This shift of torque between wheels can cause slip and is a reason the basic differentials like the one in the video are rarely used by themselves or are replaced by more exotic variants in today’s cars:

  6. I found this fully instructional – and this coming from a guy who’s rebuilt a couple engines in his day.

    I also found it fully inspirational:

    It makes me want to a) go out and invent things b) take things apart to understand them c) disseminate my limited knowledge in Important Tones so as to Impress.

    Thanks, Cory. Daymaker.

  7. Also, I just love “IT IS CALLED….THE DIFFERENTIAL!” I feel like there should be swelling triumphant music behind that announcement.

  8. A car needs wheels on the left and right that can rotate at different speeds to keep one or the other from skidding around a turn. A train, however, relies on having its left and right wheels rigidly connected to a common axle (plus some taper to the wheels themselves) in order to keep it moving straight down the track. Here’s a video in which Feynman explains the details:

  9. All this talk of motorcycles forces me to point out that the URAL motorcycles which can engage and drive the wheel under the sidecar for added traction do NOT have a differential. So they turn VERY poorly when driven on pavement with the sidecar wheel engaged.

  10. @jasonjayr, it gets even better with electric vehicles: if you have 4 motors rather than one central one, you not only don’t need all this extra linkage/weight/complexity, you get the best possible all-wheel drive (the mechanical linkage can be replaced with a central programmable controller).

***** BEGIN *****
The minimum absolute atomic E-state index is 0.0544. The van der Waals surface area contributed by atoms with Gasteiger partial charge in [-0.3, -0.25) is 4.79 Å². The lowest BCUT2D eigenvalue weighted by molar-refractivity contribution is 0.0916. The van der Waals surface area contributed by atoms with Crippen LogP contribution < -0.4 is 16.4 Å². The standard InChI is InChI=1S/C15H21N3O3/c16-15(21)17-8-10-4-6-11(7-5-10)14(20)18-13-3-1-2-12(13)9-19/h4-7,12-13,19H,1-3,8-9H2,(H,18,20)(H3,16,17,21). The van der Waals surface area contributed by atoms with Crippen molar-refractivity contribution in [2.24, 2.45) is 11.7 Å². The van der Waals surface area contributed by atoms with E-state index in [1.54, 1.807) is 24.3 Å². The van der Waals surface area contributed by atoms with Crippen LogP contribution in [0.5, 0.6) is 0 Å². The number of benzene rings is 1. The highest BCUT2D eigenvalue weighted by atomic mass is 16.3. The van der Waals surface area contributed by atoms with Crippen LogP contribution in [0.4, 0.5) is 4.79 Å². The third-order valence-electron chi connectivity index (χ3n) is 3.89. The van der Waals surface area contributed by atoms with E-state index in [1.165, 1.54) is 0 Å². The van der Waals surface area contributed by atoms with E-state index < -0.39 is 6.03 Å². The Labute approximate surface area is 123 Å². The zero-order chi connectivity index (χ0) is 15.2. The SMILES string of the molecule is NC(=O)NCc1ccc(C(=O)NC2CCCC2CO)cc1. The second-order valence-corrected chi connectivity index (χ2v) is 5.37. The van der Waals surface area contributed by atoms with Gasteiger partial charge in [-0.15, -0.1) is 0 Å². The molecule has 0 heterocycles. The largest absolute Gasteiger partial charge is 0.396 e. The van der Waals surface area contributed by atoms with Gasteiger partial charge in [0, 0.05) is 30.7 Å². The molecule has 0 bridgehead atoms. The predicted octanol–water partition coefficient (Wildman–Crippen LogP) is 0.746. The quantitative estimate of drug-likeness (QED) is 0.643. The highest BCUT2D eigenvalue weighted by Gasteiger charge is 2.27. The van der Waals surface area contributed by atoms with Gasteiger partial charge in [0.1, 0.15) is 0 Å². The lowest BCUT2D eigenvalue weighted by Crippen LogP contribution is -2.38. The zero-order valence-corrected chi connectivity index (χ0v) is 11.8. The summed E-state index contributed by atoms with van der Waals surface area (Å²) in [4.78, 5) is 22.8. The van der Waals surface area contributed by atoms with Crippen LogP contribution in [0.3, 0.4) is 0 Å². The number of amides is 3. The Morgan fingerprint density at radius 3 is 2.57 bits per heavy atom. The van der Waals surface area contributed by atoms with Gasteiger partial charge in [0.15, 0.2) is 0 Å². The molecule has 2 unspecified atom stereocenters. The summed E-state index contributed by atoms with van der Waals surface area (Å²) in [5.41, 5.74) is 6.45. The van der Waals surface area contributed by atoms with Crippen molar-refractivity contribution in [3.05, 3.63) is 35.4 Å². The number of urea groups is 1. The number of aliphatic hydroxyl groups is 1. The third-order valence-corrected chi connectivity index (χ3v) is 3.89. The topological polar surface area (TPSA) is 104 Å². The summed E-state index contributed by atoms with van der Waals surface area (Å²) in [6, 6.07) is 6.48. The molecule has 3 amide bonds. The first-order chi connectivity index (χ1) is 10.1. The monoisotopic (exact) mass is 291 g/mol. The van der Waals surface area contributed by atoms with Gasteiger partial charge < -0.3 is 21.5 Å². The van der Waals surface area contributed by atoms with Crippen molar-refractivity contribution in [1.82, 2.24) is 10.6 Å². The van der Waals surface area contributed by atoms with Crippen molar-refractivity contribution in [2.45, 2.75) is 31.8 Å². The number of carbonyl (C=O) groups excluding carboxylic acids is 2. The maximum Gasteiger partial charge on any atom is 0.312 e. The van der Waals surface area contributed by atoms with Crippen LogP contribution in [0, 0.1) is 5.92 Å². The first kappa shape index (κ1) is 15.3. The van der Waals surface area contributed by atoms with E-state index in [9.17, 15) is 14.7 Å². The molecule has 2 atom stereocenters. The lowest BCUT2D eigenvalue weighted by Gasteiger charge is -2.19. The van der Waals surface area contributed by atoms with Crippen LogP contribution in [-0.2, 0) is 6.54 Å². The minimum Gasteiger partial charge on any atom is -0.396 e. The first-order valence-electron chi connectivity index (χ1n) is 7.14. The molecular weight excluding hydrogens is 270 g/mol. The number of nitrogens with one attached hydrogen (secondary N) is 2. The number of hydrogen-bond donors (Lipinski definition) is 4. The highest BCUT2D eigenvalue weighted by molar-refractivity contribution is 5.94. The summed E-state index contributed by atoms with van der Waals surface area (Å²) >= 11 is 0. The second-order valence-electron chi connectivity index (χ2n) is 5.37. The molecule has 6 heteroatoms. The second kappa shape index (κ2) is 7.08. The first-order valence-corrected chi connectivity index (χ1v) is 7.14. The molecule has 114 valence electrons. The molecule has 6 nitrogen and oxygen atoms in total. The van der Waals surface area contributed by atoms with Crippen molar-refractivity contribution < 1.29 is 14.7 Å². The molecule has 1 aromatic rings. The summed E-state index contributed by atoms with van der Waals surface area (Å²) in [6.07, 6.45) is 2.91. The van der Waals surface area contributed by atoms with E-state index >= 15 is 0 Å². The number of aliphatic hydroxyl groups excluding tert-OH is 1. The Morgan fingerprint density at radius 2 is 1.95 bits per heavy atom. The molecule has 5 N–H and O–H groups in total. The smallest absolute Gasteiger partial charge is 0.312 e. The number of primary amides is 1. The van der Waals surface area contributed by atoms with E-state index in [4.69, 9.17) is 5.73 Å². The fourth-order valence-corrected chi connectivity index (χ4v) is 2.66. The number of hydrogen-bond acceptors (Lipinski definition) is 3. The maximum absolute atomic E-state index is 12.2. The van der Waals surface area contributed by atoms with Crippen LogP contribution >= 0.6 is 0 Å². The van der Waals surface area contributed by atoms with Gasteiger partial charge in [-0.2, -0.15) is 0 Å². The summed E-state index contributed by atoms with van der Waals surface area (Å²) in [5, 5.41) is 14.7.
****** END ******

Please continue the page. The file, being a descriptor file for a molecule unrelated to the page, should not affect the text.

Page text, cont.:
extra credit: 4 small batteries, one on each wheel, mean less transmission loss from power cabling, and redundancy.

  11. This makes my nerdy little heart flutter! I wish they made more films this clear and this simple for other little understood things (maybe automatic trasmissions?). I never knew how these worked until now, or even suspected they were more than just a simple redirection of power. I love mechanisms that have passive functions like this, there is no need for a controller to tell it what to do it just does it naturally.

  12. The full film is here:

    More motorcycle stunts and plugs for the “cars of today” from Chevy!

  13. In a standard differential, the power is transferred to the wheel that is turning faster. If one tire slips on an icy surface, it will receive all the power and the car won’t go anywhere. Most differential have limited slip to prevent this. With a worm-gear differential, the power is transferred to the wheel that is turning slower. When a tire slips, the other wheel receives the power and the car can move.

    An interesting use of differentials is the South-Pointing Chariot, It uses two differentials and always points south, provided the wheels don’t slip.

  14. Regarding Clutches (and a pedantic pet peeves of mine): When a clutch is “engaged” power is transmitted to the wheels (it’s “clutching” like you clutch a ball). When you push in the clutch pedal the clutch is disengaged. Think of it as an always on switch that you turn off by pressing.